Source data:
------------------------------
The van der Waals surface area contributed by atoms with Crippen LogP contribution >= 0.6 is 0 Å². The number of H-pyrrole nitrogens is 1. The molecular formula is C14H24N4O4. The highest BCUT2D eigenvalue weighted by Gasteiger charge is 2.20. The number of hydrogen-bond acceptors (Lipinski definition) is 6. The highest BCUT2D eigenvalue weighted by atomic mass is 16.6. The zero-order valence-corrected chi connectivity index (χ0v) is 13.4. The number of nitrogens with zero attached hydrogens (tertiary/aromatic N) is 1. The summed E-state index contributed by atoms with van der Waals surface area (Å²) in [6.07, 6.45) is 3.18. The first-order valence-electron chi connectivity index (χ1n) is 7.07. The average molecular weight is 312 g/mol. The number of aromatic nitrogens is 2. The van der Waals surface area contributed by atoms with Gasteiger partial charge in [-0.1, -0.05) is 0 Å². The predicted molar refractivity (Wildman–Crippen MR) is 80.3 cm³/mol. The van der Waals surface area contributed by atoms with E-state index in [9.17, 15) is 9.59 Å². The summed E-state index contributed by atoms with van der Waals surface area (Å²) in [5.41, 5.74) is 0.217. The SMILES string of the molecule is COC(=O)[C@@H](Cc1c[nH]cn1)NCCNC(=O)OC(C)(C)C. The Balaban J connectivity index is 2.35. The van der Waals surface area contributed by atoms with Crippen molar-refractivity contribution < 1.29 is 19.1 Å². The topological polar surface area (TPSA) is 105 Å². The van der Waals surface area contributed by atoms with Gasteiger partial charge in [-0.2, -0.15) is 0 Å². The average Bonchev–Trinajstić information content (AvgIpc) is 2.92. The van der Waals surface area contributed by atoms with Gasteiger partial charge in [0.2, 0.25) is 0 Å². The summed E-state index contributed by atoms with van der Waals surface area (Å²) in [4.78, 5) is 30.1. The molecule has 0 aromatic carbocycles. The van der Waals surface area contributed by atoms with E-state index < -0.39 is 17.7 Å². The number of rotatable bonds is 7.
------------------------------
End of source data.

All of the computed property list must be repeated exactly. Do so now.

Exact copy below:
The van der Waals surface area contributed by atoms with Crippen LogP contribution >= 0.6 is 0 Å². The number of H-pyrrole nitrogens is 1. The molecular formula is C14H24N4O4. The highest BCUT2D eigenvalue weighted by Gasteiger charge is 2.20. The number of hydrogen-bond acceptors (Lipinski definition) is 6. The highest BCUT2D eigenvalue weighted by atomic mass is 16.6. The zero-order valence-corrected chi connectivity index (χ0v) is 13.4. The number of nitrogens with zero attached hydrogens (tertiary/aromatic N) is 1. The summed E-state index contributed by atoms with van der Waals surface area (Å²) in [6.07, 6.45) is 3.18. The first-order valence-electron chi connectivity index (χ1n) is 7.07. The average molecular weight is 312 g/mol. The number of aromatic nitrogens is 2. The van der Waals surface area contributed by atoms with Gasteiger partial charge in [-0.1, -0.05) is 0 Å². The predicted molar refractivity (Wildman–Crippen MR) is 80.3 cm³/mol. The van der Waals surface area contributed by atoms with E-state index in [9.17, 15) is 9.59 Å². The summed E-state index contributed by atoms with van der Waals surface area (Å²) in [5.41, 5.74) is 0.217. The SMILES string of the molecule is COC(=O)[C@@H](Cc1c[nH]cn1)NCCNC(=O)OC(C)(C)C. The Balaban J connectivity index is 2.35. The van der Waals surface area contributed by atoms with Crippen molar-refractivity contribution < 1.29 is 19.1 Å². The topological polar surface area (TPSA) is 105 Å². The van der Waals surface area contributed by atoms with Gasteiger partial charge in [-0.2, -0.15) is 0 Å². The average Bonchev–Trinajstić information content (AvgIpc) is 2.92. The van der Waals surface area contributed by atoms with Gasteiger partial charge in [0.2, 0.25) is 0 Å². The summed E-state index contributed by atoms with van der Waals surface area (Å²) in [4.78, 5) is 30.1. The molecule has 0 aromatic carbocycles. The van der Waals surface area contributed by atoms with E-state index < -0.39 is 17.7 Å². The number of rotatable bonds is 7.